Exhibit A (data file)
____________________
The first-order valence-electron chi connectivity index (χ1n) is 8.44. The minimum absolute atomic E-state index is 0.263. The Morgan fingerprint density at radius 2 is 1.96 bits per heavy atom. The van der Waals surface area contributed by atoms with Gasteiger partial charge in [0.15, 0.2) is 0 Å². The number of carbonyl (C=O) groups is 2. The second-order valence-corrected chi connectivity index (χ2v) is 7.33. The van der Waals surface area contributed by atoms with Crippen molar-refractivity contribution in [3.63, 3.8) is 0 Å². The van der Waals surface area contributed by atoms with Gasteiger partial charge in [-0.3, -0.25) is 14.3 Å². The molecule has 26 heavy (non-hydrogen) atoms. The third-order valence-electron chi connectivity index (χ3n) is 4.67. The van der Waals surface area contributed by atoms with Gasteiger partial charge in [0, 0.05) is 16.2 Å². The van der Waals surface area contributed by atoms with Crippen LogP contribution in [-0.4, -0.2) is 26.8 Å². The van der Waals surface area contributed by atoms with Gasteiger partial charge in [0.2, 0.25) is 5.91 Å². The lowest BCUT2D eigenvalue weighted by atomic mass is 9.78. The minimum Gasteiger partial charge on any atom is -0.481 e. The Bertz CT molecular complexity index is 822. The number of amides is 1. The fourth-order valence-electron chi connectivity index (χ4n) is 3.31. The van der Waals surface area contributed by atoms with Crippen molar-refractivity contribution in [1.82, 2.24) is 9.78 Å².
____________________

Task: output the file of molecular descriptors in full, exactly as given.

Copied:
The first-order valence-electron chi connectivity index (χ1n) is 8.44. The minimum absolute atomic E-state index is 0.263. The Morgan fingerprint density at radius 2 is 1.96 bits per heavy atom. The van der Waals surface area contributed by atoms with Gasteiger partial charge in [0.15, 0.2) is 0 Å². The number of carbonyl (C=O) groups is 2. The second-order valence-corrected chi connectivity index (χ2v) is 7.33. The van der Waals surface area contributed by atoms with Crippen molar-refractivity contribution in [3.63, 3.8) is 0 Å². The van der Waals surface area contributed by atoms with Gasteiger partial charge in [-0.3, -0.25) is 14.3 Å². The molecule has 26 heavy (non-hydrogen) atoms. The third-order valence-electron chi connectivity index (χ3n) is 4.67. The van der Waals surface area contributed by atoms with Gasteiger partial charge in [0, 0.05) is 16.2 Å². The van der Waals surface area contributed by atoms with Crippen LogP contribution in [-0.4, -0.2) is 26.8 Å². The van der Waals surface area contributed by atoms with Gasteiger partial charge in [0.2, 0.25) is 5.91 Å². The lowest BCUT2D eigenvalue weighted by atomic mass is 9.78. The minimum Gasteiger partial charge on any atom is -0.481 e. The Bertz CT molecular complexity index is 822. The number of amides is 1. The fourth-order valence-electron chi connectivity index (χ4n) is 3.31. The van der Waals surface area contributed by atoms with Crippen molar-refractivity contribution in [1.82, 2.24) is 9.78 Å².